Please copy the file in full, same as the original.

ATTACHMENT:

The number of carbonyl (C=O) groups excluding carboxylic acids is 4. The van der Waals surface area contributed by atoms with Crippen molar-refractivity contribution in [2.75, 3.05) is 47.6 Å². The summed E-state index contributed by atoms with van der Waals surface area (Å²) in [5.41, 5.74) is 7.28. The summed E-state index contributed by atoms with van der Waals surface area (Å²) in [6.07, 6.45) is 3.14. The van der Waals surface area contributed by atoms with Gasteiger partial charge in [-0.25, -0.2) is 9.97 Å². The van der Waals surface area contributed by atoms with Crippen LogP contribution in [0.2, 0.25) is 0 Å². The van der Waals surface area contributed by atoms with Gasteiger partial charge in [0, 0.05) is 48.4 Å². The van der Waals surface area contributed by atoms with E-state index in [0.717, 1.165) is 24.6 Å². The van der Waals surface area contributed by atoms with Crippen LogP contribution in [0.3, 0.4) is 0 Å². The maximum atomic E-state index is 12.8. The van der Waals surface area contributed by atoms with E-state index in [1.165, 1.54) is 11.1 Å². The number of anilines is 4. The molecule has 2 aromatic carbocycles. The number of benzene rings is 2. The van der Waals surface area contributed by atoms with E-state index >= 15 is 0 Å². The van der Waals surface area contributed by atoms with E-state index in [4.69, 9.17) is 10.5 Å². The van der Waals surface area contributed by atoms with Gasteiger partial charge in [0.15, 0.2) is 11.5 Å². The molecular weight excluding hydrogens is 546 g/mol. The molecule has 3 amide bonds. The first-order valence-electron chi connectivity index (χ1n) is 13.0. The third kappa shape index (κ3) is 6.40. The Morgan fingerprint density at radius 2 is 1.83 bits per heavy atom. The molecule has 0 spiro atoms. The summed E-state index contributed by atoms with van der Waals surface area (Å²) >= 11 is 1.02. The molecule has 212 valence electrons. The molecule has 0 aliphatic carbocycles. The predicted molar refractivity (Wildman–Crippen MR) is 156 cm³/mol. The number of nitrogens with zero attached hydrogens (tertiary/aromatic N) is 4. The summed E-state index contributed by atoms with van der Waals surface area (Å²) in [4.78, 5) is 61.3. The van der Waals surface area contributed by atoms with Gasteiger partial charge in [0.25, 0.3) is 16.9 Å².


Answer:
The number of carbonyl (C=O) groups excluding carboxylic acids is 4. The van der Waals surface area contributed by atoms with Crippen molar-refractivity contribution in [2.75, 3.05) is 47.6 Å². The summed E-state index contributed by atoms with van der Waals surface area (Å²) in [5.41, 5.74) is 7.28. The summed E-state index contributed by atoms with van der Waals surface area (Å²) in [6.07, 6.45) is 3.14. The van der Waals surface area contributed by atoms with Gasteiger partial charge in [-0.25, -0.2) is 9.97 Å². The van der Waals surface area contributed by atoms with Crippen LogP contribution in [0.2, 0.25) is 0 Å². The van der Waals surface area contributed by atoms with Gasteiger partial charge in [0, 0.05) is 48.4 Å². The van der Waals surface area contributed by atoms with E-state index in [0.717, 1.165) is 24.6 Å². The van der Waals surface area contributed by atoms with Crippen LogP contribution in [0.3, 0.4) is 0 Å². The maximum atomic E-state index is 12.8. The van der Waals surface area contributed by atoms with E-state index in [1.165, 1.54) is 11.1 Å². The number of anilines is 4. The molecule has 2 aromatic carbocycles. The number of benzene rings is 2. The van der Waals surface area contributed by atoms with E-state index >= 15 is 0 Å². The van der Waals surface area contributed by atoms with E-state index in [4.69, 9.17) is 10.5 Å². The van der Waals surface area contributed by atoms with Gasteiger partial charge in [0.15, 0.2) is 11.5 Å². The molecular weight excluding hydrogens is 546 g/mol. The molecule has 3 amide bonds. The first-order valence-electron chi connectivity index (χ1n) is 13.0. The third kappa shape index (κ3) is 6.40. The Morgan fingerprint density at radius 2 is 1.83 bits per heavy atom. The molecule has 0 spiro atoms. The summed E-state index contributed by atoms with van der Waals surface area (Å²) >= 11 is 1.02. The molecule has 212 valence electrons. The molecule has 0 aliphatic carbocycles. The predicted molar refractivity (Wildman–Crippen MR) is 156 cm³/mol. The number of nitrogens with zero attached hydrogens (tertiary/aromatic N) is 4. The summed E-state index contributed by atoms with van der Waals surface area (Å²) in [4.78, 5) is 61.3. The van der Waals surface area contributed by atoms with Gasteiger partial charge in [0.25, 0.3) is 16.9 Å².